Yes Hillman, I am both Mike in DC and Mike A D.C. Resident. Hillman, I don't support a constitutional ban on gay marriage, but my religious beliefs are marriage is between a man and woman. I do support Civil Unions between gays. Hillman, I am not homophobic, nor do I hate gays. I have relatives who happen to be gay, neighbors, and friends. In my conversations with a gay black Fraternity brother, we talked about gay marriage. He's a black gay man, and he doesn't support gay marriage either. You are right, in the black community, black gays are not as open as white gays, nor is Puerto Ricans and West Indians. Gays are human beings, and many cities have enacted hate crime legislation to protect all citizens from hate crimes. Hillman, although I don't support gay marriage, you will never see me in the streets protesting against gay people or gay marriage. I hope I was able to answer your question. Two of my cousins in Savannah, Georgia are married to white men. I was somewhat surprised, but this was their decision to marry outside of the black race. I was trying to make a point. I am tired of white gays and illegal aliens comparing their situations to the struggles of black people. Their circumstances are different from the Civil Rights era for blacks. I still feel, many of those racist whites in the south were gay on the down low, but being white in America gave white people priviledges then and now.

Posted by: Mike In D.C. | October 23, 2006 6:41 PM


I still don't understand your rationale for not supporting gay marriage. Can you tell me in detail why you don't support it?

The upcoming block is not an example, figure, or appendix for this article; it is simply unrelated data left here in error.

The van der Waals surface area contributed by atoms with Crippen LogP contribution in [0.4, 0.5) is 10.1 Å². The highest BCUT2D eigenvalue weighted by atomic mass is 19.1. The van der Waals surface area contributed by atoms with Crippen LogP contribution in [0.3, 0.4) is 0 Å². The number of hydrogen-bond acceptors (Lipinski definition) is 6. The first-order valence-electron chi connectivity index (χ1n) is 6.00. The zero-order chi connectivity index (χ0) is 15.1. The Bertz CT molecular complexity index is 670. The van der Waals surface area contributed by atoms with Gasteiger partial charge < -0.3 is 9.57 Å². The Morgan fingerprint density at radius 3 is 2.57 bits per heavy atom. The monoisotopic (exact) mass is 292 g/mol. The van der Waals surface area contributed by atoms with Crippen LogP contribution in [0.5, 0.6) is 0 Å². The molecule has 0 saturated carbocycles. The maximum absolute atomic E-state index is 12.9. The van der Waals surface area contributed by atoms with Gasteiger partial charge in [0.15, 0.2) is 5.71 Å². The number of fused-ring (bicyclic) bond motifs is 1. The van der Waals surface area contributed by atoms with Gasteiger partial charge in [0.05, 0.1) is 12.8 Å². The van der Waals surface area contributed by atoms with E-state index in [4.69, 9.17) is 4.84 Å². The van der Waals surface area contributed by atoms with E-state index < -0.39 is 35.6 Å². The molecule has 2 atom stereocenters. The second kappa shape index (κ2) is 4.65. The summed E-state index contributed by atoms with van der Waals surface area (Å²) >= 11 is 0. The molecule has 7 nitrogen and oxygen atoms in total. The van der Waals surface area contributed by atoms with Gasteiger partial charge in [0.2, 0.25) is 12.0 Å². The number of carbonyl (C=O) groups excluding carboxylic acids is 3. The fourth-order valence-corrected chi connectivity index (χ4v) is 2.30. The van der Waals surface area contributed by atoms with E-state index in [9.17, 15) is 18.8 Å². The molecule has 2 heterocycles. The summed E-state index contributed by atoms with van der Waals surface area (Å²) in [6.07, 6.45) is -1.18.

Posted by: Hillman | October 23, 2006 8:30 PM

Mike, somehow, it is obvious you disapprove of your cousins marrying outside of their race. It isn't your place to approve of or disapprove of their marriage or the marriage between gay couples.

Your RELIGIOUS views are not and should never be made into law. No one's should be. That would be the entire point behind the separation of church and state.

Frankly, I think that NO marriage should be recognized by the state. While people have been shacking up since the dawn of time, only a religious sacrament made it marriage and the government has no business legislating religious sacraments. If people want legal benefits from being a couple, they can file contractual papers just like any other business partnership. Face it, that is the ONLY reason to get a state-sanctioned marriage--the legal benefits.

Beyond ensuring that the public health is protected by preventing incestuous unions and unions to minors under the age of consent, the government needs to but out of people's private lives.

Without this amendment, any non-married couple can establish those benefits with a few legal documents. After this amendment, straight or gay, that can't be done.